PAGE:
Who’s That Pokemon!? Bronzor!

Hello and welcome to the first edition of our new weekly column: Who’s that Pokemon⁈ Each week we’re going to be taking a Pokemon and discussing a brief canonical history of that Pokemon along with the basis of their design. For the first column we will be tackling Bronzor. 11896D49-F2AF-4336-9553-B73AD69FE613

Bronzor is a dual type Steel/Psychic Pokemon, first appearing in Generation IV of Pokemon, initially encounterable in Route 206 in Pokemon Diamond and Pokemon Pearl on the Nintendo DS (as well as the Wayward Cave, Turnback Cave, and Mt. Coronet). It made it’s first anime appearance in a brief cameo in the movie The Rise of Darkrai. The first hints of the object upon which Bronzor is based are in the pokedex entries from Diamond and Pearl, the Diamond Pokedex reads: “Implements shaped like it were discovered in ancient tombs. It is unknown if they are related.” While the Pearl pokedex entry reads: “X-ray photos were taken to check its body structure. Nothing appeared, however.”


What is this strange Pokemon? Many US fans have trouble recognizingthe object upon which it is based at first glance, and that makes it a perfect specimen for this first column. Bronzor is, actually, a mirror!

But that doesn’t look like any mirror I’ve ever seen?

Bronzor’s Japanese name is actually a portmanteau of a Japanese word and an English word, like many Pokemon: “Dohmirror.” This name combines the words Dokyo and Mirror.9201A2EF-987F-4C4D-9EBA-82B18D1E276F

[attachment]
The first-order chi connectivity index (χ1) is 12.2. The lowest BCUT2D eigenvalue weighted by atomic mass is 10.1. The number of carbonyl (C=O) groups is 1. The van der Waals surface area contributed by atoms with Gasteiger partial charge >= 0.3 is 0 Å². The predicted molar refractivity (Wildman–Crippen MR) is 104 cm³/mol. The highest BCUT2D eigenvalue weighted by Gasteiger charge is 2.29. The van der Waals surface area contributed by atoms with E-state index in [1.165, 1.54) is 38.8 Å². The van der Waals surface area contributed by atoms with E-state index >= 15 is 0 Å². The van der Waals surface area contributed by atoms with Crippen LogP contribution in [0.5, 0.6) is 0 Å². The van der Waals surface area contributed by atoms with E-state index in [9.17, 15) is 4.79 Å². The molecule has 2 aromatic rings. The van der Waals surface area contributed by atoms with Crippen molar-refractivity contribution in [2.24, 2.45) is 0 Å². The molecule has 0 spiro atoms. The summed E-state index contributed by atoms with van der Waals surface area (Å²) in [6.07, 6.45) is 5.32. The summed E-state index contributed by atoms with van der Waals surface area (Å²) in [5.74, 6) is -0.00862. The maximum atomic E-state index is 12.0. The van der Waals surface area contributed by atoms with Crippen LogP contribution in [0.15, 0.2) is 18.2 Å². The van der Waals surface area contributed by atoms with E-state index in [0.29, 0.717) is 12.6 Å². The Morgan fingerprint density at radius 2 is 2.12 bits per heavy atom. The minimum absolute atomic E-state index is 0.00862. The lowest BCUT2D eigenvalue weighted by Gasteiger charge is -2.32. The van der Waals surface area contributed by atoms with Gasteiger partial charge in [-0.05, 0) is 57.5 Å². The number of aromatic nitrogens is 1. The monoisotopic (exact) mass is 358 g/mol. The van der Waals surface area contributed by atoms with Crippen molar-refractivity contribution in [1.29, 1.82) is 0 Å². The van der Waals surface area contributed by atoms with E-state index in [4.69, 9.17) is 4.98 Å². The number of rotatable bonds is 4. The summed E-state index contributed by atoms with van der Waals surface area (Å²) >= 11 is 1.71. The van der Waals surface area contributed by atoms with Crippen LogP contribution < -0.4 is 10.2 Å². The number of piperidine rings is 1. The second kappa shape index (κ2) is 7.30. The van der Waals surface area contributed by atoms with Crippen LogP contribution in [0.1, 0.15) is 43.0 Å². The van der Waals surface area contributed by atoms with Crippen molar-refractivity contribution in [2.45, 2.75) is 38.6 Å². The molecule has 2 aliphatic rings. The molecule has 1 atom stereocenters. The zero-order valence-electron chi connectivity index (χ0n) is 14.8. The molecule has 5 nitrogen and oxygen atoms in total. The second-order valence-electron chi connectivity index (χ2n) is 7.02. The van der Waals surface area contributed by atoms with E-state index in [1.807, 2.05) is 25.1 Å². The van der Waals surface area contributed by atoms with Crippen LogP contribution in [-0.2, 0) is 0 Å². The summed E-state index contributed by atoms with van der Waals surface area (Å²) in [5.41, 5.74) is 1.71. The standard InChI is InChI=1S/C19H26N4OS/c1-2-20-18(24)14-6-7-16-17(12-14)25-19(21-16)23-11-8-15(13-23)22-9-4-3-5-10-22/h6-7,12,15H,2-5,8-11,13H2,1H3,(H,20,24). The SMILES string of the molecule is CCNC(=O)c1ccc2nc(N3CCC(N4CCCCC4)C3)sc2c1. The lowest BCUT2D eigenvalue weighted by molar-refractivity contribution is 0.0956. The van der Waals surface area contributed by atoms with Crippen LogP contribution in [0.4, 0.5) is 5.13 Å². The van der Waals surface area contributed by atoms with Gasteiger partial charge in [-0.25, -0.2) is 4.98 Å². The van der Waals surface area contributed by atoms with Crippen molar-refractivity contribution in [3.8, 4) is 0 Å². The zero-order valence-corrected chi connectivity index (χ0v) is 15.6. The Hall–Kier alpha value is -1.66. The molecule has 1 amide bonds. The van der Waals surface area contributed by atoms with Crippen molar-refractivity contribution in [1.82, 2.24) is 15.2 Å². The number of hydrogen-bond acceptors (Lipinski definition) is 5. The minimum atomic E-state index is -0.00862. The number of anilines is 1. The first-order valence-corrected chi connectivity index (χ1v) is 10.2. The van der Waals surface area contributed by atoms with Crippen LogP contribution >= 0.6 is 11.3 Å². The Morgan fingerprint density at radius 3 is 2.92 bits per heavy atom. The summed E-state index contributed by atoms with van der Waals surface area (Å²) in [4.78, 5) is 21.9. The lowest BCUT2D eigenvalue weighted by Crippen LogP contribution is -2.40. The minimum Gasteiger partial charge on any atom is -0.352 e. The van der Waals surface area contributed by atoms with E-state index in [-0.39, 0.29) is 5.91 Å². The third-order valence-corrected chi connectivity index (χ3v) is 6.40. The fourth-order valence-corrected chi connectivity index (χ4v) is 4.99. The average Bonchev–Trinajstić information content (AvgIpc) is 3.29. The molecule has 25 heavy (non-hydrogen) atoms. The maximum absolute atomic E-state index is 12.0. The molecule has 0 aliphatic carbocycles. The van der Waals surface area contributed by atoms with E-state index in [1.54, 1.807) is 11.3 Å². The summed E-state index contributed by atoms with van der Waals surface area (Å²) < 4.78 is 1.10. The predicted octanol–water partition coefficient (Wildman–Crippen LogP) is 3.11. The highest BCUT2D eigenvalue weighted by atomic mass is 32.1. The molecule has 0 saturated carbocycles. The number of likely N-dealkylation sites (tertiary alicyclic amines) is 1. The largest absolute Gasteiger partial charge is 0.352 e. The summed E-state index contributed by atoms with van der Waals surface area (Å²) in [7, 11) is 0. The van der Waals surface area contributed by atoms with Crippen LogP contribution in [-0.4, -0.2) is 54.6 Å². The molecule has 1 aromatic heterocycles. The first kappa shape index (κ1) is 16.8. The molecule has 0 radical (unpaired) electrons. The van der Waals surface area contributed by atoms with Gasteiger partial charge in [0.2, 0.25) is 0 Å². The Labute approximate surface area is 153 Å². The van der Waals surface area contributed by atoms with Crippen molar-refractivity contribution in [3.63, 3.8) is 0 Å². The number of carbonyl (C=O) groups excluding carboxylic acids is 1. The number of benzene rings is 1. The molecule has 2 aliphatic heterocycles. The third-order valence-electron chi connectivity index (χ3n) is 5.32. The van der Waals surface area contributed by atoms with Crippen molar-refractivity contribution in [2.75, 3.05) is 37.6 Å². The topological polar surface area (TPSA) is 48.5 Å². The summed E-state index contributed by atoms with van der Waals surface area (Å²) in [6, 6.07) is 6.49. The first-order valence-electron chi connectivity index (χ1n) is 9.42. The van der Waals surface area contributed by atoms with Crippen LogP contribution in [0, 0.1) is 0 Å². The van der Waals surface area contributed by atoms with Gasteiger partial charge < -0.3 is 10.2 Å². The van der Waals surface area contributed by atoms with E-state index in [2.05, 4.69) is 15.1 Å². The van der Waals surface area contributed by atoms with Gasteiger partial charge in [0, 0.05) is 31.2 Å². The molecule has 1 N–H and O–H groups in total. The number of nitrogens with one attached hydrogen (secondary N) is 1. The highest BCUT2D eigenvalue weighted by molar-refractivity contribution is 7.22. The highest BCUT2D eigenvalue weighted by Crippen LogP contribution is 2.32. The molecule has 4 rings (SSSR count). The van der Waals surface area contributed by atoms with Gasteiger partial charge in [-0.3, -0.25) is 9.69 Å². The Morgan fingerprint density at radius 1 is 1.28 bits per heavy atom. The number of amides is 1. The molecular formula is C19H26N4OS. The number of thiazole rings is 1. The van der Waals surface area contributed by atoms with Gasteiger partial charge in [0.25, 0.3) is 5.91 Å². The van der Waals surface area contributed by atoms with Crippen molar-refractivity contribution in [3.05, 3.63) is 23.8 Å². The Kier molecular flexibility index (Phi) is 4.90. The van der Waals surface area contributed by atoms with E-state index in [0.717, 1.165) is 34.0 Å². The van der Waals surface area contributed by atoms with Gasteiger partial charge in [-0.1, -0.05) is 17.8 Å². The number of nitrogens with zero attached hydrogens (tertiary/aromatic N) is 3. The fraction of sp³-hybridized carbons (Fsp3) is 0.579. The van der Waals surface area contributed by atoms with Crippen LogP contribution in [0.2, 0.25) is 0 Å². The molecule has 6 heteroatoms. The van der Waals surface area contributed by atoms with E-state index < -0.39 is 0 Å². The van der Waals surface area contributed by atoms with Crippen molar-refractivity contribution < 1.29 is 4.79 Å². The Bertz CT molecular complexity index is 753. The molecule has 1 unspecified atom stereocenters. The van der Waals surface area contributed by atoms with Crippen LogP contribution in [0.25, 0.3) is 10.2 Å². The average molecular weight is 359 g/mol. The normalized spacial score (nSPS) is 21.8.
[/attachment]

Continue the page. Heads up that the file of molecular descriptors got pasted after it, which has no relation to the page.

Polished bronze mirrors, or dokyo, have been uncovered in archeological digs dating back to the Yayoi Period (300BC-300AD) in fairly huge amounts. It is believed that originally these mirrors were brought to Japan from Korea and China (the Chinese-style bronze mirror was called “Shinjukyo” or “deity and beast mirror”) as similar styles to the earliest mirrors discovered have also been found in archeological digs in those areas, however by the end of the Yayoi Period the mirrors had taken a distinctive appearance that is unique to ancient Japanese culture.1515BB2B-E6E0-4E98-A613-987B3046FC8D

There is some debate about the function of the central spherical knob on the back of many dokyo, it has been suggested that either a leather or corded strap could be wound through this knob to function as a handle, or that the mirrors were on much larger straps to be worn around the neck during religious ceremonies.

Did you know about the origins of Bronzor? What other Pokemon would you like to see covered in this series? Tell us more in the comments!

Luke Farr
Excessively hoarding tumblrs, Luke Farr, sometimes called Horatio, lives in a twilight world of overcaffeination, Star Wars, Japanese Professional Wrestling, and Pokemon. Curator of the world's largest Mewtwo collection, and owner of more than two pairs of pants, Luke is more of an adult cat than an adult human being. You can find Luke reposting complete trash at any of the following tumblrs: StargaySG1, Reliquary-150, ItsaMeMulder, HoratioLikesToys, MayorofTattooine, FuckYeahEventHorizon, DanshokuDieno, or MoreLikeCoelacan.

Leave a Reply

Your email address will not be published. Required fields are marked *